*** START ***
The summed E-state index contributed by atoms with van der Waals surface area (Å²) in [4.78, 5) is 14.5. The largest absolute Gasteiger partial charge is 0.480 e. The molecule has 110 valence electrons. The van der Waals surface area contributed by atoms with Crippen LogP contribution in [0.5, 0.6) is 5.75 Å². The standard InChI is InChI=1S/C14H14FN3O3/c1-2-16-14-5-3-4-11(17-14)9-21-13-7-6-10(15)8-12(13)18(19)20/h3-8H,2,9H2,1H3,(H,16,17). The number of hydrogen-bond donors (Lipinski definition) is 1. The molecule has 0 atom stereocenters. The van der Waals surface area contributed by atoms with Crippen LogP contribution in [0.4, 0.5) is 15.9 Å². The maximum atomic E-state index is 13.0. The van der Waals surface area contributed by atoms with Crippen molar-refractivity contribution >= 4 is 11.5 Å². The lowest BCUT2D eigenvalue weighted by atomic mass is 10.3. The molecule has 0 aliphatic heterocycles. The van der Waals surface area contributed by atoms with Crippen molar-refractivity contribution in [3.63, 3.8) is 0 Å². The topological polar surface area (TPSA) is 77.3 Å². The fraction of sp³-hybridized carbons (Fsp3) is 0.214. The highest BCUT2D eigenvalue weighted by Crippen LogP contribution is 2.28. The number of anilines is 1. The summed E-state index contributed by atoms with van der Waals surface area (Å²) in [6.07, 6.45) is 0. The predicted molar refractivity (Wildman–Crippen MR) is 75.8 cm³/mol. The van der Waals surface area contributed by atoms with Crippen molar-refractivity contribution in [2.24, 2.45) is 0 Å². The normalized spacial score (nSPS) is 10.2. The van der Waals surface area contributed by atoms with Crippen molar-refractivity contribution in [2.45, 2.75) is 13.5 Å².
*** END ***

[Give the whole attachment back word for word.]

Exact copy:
The summed E-state index contributed by atoms with van der Waals surface area (Å²) in [4.78, 5) is 14.5. The largest absolute Gasteiger partial charge is 0.480 e. The molecule has 110 valence electrons. The van der Waals surface area contributed by atoms with Crippen LogP contribution in [0.5, 0.6) is 5.75 Å². The standard InChI is InChI=1S/C14H14FN3O3/c1-2-16-14-5-3-4-11(17-14)9-21-13-7-6-10(15)8-12(13)18(19)20/h3-8H,2,9H2,1H3,(H,16,17). The number of hydrogen-bond donors (Lipinski definition) is 1. The molecule has 0 atom stereocenters. The van der Waals surface area contributed by atoms with Crippen LogP contribution in [0.4, 0.5) is 15.9 Å². The maximum atomic E-state index is 13.0. The van der Waals surface area contributed by atoms with Crippen molar-refractivity contribution >= 4 is 11.5 Å². The lowest BCUT2D eigenvalue weighted by atomic mass is 10.3. The molecule has 0 aliphatic heterocycles. The van der Waals surface area contributed by atoms with Crippen molar-refractivity contribution in [3.63, 3.8) is 0 Å². The topological polar surface area (TPSA) is 77.3 Å². The fraction of sp³-hybridized carbons (Fsp3) is 0.214. The highest BCUT2D eigenvalue weighted by Crippen LogP contribution is 2.28. The number of anilines is 1. The summed E-state index contributed by atoms with van der Waals surface area (Å²) in [6.07, 6.45) is 0. The predicted molar refractivity (Wildman–Crippen MR) is 75.8 cm³/mol. The van der Waals surface area contributed by atoms with Crippen molar-refractivity contribution in [2.24, 2.45) is 0 Å². The normalized spacial score (nSPS) is 10.2. The van der Waals surface area contributed by atoms with Crippen molar-refractivity contribution in [2.45, 2.75) is 13.5 Å².